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The House on Olive Street Mass Market Paperback – May 25, 2010


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Product Details

  • Mass Market Paperback: 400 pages
  • Publisher: Mira; Reprint edition (May 25, 2010)
  • Language: English
  • ISBN-10: 0778328686
  • ISBN-13: 978-0778328681
  • Product Dimensions: 6.7 x 4.2 x 1.1 inches
  • Shipping Weight: 0.3 ounces
  • Average Customer Review: 4.3 out of 5 stars  See all reviews (111 customer reviews)
  • Amazon Best Sellers Rank: #203,107 in Books (See Top 100 in Books)

Editorial Reviews

From Publishers Weekly

When novelist Gabby Marshall dies, she leaves a letter asking her four closest friends, all writers, to organize her literary remains. In the process, they take refuge from their own lives in Gabby's cozy home in Sacramento, Calif. Unsentimental spinster Elly fears her highbrow friends won't accept her suitor, Ben, a loving but unsophisticated farmer. Bestselling Sable escapes the sudden exposure of her tarnished past; Beth is leaving an abusive husband; Barbara Ann is running away from a home full of slovenly men. Introductory chapters are slow, but once the protagonists move into their "halfway house for insane women" the book comes to life. The women's feisty, bluntly honest exchanges ring with credibility and charm; the minor characters that eddy around themABarbara Ann's lovably clueless husband; Ceola, the late Gabby's pistol-toting momAare drawn with deftness and affection. Though conventional in outline, Carr (Mind Tryst) offers a well-written, warm-hearted story and a genuinely fun read. (Dec.)
Copyright 1999 Reed Business Information, Inc. --This text refers to an out of print or unavailable edition of this title.

About the Author

Robyn Carr is a RITA® Award-winning, #1 New York Times bestselling author of more than forty novels, including the critically acclaimed Virgin River series. Robyn and her husband live in Las Vegas, Nevada. You can visit Robyn Carr’s website at www.RobynCarr.com.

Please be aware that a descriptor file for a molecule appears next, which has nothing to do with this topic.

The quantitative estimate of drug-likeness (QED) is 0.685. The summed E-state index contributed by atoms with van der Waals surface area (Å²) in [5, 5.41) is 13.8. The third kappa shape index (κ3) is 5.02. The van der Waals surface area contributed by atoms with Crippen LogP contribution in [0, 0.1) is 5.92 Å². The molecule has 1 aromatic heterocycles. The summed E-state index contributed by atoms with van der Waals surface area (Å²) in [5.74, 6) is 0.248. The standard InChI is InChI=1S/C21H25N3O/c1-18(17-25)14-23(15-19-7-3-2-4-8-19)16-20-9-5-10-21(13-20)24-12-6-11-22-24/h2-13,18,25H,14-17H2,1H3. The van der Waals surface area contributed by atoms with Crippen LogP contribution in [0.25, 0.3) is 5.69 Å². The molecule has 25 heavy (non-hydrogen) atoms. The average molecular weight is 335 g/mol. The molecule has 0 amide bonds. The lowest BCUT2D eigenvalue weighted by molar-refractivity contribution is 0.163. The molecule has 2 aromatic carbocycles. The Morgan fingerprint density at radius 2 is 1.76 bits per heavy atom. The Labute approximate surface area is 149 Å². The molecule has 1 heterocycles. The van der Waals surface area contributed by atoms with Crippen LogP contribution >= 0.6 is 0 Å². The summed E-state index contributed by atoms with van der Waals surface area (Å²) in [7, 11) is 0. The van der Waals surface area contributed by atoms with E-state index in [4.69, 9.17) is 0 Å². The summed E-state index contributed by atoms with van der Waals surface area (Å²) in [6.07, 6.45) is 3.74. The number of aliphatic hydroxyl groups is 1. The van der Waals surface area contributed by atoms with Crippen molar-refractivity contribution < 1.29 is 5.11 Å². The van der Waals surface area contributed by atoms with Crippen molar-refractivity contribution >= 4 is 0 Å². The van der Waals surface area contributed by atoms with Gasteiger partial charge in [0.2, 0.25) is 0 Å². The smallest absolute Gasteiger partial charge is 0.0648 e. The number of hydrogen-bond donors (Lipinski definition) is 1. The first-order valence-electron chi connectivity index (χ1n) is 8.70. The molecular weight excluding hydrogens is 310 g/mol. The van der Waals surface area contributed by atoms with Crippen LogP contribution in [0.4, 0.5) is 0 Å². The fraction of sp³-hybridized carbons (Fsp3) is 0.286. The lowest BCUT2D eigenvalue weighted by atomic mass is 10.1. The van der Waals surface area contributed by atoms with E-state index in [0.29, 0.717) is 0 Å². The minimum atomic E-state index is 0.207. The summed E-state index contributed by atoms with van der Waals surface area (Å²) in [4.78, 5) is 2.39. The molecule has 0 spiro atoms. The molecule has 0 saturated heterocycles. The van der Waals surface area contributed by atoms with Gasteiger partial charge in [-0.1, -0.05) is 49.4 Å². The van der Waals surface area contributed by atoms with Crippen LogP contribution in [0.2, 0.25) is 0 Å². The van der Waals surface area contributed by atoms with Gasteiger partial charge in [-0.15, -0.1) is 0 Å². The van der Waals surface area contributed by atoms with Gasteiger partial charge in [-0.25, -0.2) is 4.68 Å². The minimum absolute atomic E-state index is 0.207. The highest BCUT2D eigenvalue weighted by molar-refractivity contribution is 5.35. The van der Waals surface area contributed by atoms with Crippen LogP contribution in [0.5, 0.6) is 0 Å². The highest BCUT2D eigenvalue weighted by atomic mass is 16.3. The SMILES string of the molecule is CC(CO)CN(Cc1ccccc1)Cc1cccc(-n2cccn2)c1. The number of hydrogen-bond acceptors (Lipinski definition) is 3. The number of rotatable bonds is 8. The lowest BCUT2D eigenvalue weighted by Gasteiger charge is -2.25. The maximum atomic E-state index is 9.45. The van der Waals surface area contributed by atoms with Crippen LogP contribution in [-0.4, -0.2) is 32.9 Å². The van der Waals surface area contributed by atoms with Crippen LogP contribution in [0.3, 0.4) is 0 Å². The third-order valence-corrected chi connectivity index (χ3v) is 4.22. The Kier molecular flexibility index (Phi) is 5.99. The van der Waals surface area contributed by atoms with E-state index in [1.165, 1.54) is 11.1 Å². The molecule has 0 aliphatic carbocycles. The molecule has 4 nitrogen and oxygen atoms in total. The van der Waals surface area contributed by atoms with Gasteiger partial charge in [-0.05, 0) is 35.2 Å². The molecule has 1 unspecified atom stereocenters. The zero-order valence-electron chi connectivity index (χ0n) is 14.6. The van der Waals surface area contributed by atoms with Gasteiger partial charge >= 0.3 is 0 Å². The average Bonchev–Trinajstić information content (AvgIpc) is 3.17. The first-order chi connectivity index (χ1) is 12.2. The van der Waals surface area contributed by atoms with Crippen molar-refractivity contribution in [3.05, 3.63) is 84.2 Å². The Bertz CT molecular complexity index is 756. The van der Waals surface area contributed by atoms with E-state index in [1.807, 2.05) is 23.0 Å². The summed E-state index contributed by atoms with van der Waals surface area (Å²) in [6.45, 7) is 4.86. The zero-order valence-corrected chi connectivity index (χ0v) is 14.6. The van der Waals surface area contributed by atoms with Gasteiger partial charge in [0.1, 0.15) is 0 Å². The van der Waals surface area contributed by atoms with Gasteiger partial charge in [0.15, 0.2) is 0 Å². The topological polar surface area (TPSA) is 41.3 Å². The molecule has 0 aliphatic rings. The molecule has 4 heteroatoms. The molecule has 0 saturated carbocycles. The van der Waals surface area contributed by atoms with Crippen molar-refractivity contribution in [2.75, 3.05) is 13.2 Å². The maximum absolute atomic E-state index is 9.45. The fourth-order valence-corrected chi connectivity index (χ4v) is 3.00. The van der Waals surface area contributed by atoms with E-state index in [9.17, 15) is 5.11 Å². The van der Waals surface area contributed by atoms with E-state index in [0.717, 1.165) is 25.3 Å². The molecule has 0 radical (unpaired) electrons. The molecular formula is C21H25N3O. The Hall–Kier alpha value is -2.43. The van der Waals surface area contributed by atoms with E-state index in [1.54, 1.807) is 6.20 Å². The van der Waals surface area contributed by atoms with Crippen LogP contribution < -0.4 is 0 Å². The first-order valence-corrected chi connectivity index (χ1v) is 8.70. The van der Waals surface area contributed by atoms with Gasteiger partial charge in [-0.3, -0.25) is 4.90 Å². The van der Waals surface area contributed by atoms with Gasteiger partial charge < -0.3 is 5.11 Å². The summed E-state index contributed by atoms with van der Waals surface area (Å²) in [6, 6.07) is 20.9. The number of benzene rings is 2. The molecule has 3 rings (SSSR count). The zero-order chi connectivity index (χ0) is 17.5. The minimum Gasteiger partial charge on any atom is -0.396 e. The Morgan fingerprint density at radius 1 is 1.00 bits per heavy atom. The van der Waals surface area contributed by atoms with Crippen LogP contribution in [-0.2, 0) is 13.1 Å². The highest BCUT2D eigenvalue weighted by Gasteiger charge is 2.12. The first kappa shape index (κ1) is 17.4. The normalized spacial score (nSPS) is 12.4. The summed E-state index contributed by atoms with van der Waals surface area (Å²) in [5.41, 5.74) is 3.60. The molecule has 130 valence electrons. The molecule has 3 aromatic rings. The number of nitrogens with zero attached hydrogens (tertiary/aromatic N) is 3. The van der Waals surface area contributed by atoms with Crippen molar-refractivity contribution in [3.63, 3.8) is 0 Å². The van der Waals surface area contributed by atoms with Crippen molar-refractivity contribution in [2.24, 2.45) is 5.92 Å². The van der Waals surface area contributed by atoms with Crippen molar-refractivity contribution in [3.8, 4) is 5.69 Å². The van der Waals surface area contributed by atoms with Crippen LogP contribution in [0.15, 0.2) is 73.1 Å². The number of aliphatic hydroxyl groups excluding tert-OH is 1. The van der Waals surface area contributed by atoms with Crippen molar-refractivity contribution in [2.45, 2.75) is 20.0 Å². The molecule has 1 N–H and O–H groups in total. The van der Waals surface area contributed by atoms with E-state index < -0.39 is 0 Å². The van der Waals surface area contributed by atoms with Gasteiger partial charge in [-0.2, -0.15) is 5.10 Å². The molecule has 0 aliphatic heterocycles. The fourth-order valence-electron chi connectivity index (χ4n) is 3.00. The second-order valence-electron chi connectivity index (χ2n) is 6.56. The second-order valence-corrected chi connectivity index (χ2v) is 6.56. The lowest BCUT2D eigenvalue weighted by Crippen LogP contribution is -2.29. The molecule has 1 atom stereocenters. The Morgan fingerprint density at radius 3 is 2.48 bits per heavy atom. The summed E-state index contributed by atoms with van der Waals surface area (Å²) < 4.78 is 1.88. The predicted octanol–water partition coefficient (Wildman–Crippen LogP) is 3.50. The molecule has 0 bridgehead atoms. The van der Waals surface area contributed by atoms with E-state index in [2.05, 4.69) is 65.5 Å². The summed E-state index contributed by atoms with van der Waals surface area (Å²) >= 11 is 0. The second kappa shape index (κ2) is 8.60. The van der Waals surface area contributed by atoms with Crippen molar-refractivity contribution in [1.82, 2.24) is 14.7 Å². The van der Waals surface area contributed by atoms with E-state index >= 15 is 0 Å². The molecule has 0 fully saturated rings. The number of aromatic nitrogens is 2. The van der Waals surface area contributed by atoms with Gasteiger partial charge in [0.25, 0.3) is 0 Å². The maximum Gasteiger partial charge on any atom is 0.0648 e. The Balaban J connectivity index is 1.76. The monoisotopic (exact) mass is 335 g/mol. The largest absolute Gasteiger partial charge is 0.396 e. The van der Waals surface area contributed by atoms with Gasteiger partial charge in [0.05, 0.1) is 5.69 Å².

More About the Author

Robyn Carr is a RITA® Award-winning, #1 New York Times bestselling author of almost fifty novels, including the critically acclaimed Virgin River series. Her highly anticipated new series, Thunder Point, will be released March 2013. Robyn and her husband live in Las Vegas, Nevada. You can visit Robyn Carr's website at www.RobynCarr.com.

Customer Reviews

I was so absorbed with the story and the characters, it was as if I was there with them.
Ms. Honest Opinion
This book tells a story of friendship between women...a special bond that gets these women through great life events with love and compassion.
Cindy Satterfield
When I first started reading this book I just wanted it to be a continuation of one of the series I've enjoyed so much by Robyn Carr.
paula

Most Helpful Customer Reviews

29 of 30 people found the following review helpful By pontmarie on April 27, 2000
Format: Mass Market Paperback
The book opens rather ominously with the death of fifty-year-old Gabby, a writer whose life is closely intertwined with that of four other women, all of them successful writers, and all of them with dark little secrets begging to be revealed. Their grim task, as outlined in a letter Gabby leaves behind for close friend Eleanor, is for Elly to go through Gabby's papers, personal documents, unpublished manuscripts, etc., and deal with it all. As Elly enlists the help of the other three women and they settle down to fulfill their late friend's final request, they begin sharing parts of their lives that have remained hidden through all their years of friendship.
The four women are wonderfully human, non-cardboard characters who deal with the little - and sometimes big - struggles of life and find succor and support in one another.
We have Barbara Ann, the midlist romance writer who seems to be the one on top of it all - happy family, book after book hitting the shelves - and who is, in fact, about to explode from frustration. While Barbara Ann simmers, Sable Tennet is discovering life without make-up. This polished woman (think Danielle Steel's career and Sable the Wrestler's looks) finds that she can live in sweats and knit shorts, walk around barefoot and not lose face in front of her friends. Meanwhile, mystery writer Beth finds her writing to be the only refuge from her abusive pig of a husband, until the strength of the other women begins to slowly seep through her. Last but not least, intellectual Elly, the academic writer who hates children, is tired and afraid of continuing her life as she has lived it for years - keeping everyone at a distance.